Thankfully the MRI results proved my left achilles that ruptured 5 baseball seasons ago healed poorly. My orthopaedic surgeon (OS) described it to me as the tendon healing in a very disorganized manner and agreed with me that it healed long. The MRI report stated prominent fusiform enlargement and intrasubstance mucoid degeneration. Surgery to fix the tendon was the best solution.
Yes, I meant to say thankfully. I’m not crazy and there is renewed hope.
A Medical Mulligan
So after 4 and a half years of pain, doctors, MRI’s, steroid injections, and physiotherapy I have decided to tell my achilles rupture story. I hope to provide a unique perspective on the surgery vs. conservative treatment debate and then give updates on my status once I restart the entire process.
Unfortunately after 4.5 years I have been told I need to start over. If I want to have a better quality of life, attain more functionality, and live with less pain and swelling, I must give the medical community a mulligan and try again. In 2012 I was advised that a non-surgical approach for an ATR was the new standard in treatment. In 2017 I am now told I need to have surgery to fix what did not heal properly after conservative treatment. To some extent I want to tell my story on here because 4 and a half years ago I came to this website looking for answers and advice and maybe if I had read a story like mine I would have chosen a different path.
Before I have the anti-surgery crowd criticize me for potentially impacting the decision of a new ATR victim, I say up front that my particular experience is likely not the norm. There has to be others like me out there, however and people should be aware of the possible negative outcomes of the conservative approach. Much of what one reads online seems to say that conservative and surgical treatments have similar results. Well, that has not been my experience.
I apologize in advance for the length of this first post, but 54 months is a long time to catch up on. Hopefully those of you who read it find it informative.
Rounding 3rd Base
September 6th, 2012. Was it really that long ago? I was playing baseball during the lunch hour in Montreal. I live in the Vancouver, BC area, but worked in Montreal often. Being I travelled so much I did not get to play sports like I once did and had been looking forward to getting on the field. My first at bat and I hit a long ball to right centre field. My 42 year old body darted out of the batters box and ran hard around the bases albeit not near as swiftly or as athletically as I once did. As I was rounding 3rd base I noticed the ball was coming back in from the outfield so I instinctively put it in a higher gear to make it home safely…when it happened.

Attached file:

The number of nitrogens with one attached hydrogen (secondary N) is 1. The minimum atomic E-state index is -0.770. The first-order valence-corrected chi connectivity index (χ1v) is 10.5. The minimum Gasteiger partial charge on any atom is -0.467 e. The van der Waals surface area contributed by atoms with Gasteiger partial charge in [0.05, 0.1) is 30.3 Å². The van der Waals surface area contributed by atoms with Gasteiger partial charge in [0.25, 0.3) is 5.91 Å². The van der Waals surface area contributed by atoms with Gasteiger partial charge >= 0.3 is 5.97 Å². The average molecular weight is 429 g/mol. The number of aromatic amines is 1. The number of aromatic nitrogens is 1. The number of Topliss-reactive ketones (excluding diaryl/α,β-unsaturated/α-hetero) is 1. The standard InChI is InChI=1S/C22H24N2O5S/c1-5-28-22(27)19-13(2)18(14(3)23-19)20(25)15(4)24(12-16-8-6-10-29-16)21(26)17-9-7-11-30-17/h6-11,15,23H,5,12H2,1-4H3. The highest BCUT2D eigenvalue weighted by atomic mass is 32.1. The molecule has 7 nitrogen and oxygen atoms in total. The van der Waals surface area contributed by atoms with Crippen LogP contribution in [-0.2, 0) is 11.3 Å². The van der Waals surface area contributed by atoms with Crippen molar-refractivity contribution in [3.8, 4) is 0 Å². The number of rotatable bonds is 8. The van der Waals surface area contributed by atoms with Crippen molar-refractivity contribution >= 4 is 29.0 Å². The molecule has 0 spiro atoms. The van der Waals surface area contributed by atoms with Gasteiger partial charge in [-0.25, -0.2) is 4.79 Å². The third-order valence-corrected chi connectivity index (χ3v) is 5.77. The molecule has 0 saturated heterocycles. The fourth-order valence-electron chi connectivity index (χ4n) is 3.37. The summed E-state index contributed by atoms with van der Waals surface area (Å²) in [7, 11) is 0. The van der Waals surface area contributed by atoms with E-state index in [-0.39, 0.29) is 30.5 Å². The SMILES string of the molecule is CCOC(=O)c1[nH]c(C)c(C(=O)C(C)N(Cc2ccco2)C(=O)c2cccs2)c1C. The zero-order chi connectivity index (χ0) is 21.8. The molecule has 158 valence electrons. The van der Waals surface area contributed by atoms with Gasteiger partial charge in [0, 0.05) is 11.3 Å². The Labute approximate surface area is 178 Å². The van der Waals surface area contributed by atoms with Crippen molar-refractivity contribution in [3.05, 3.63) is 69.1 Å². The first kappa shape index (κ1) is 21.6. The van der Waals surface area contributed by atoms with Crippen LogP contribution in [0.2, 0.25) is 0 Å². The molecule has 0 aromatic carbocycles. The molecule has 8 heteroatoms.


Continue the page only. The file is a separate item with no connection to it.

I heard and felt the snap in my head before I tumbled in full flight to the ground. I turned my head around and accusingly asked the 3rd basemen if he hit me. Of course he hadn’t, but it’s the classic instinctive reaction you hear about. I actually knew my achilles was gone. I’ve watched and played enough sports to know and I’ve heard stories from friends and teammates who ruptured theirs or who had seen one happen. I started feeling pain, but it was from my shin and knee where the ground had torn up my skin when my left leg gave out and drove itself into the ground. I was helped back to the bench disappointed that I never did make it to home plate!
Montreal - Worst Hospital Care in Canada?
I was hauled off to the ER of a local hospital by my work colleagues. They were debating the whole way which hospital to take me to since the wait times in Montreal are notorious for being incredibly long and as an anglophone they didn’t want to take me to a French hospital. Surely something like this though wouldn’t take too long to get looked at I remember thinking. It was around 1:30 pm when I got to the ER that Thursday. I sat in the waiting room bleeding all over the place and writhing in pain from the spasms in the back of my leg until 9:45 pm. Once I was finally seen by a doctor I told him about hearing and feeling the snap. He told me he believed I just tore a calf muscle since that’s the area where most of the pain was and that I should go home and give it a few days of rest. He would get an orthopaedic surgeon to contact me and see me in a few days just to make sure. I’m still waiting for that call, by the way. He asked a nurse to clean and bandage my knee and shin. I asked if I could get some crutches and was scoffed at for such a request. He didn’t think I needed them. I insisted and once the nurse “cleaned” my wounds I was sold a pair of crutches.
Back home in White Rock
After a painful night full of leg spasms I booked the first flight available back home. I knew something was wrong with my leg and wanted to get back to ‘civilization’ (with all respect to my Montreal friends}. I went to the Peace Arch hospital in White Rock shortly after getting home and was seen by a doctor in the ER within 20 minutes. After less than 1 minute of examination, he told me my achilles was completely gone and that he would get me in to see an orthopaedic surgeon early the next week. He also asked the nurse to clean up my leg as there was still gravel and dirt in the wounds! They had to topically freeze my leg in order to scrub everything out and then bandaged it up. Nice job Montreal nurse! I was told the wounds were fairly severe and that I would need to keep fresh dressings on for a couple weeks. To be honest the pain from the superficial wounds on the front of my leg was more severe than the actual achilles rupture. The wounds took about 2 weeks before some form of skin/scab formed and before the pain subsided. I was sent home in a standard aircast in a neutral position until I could see the OS.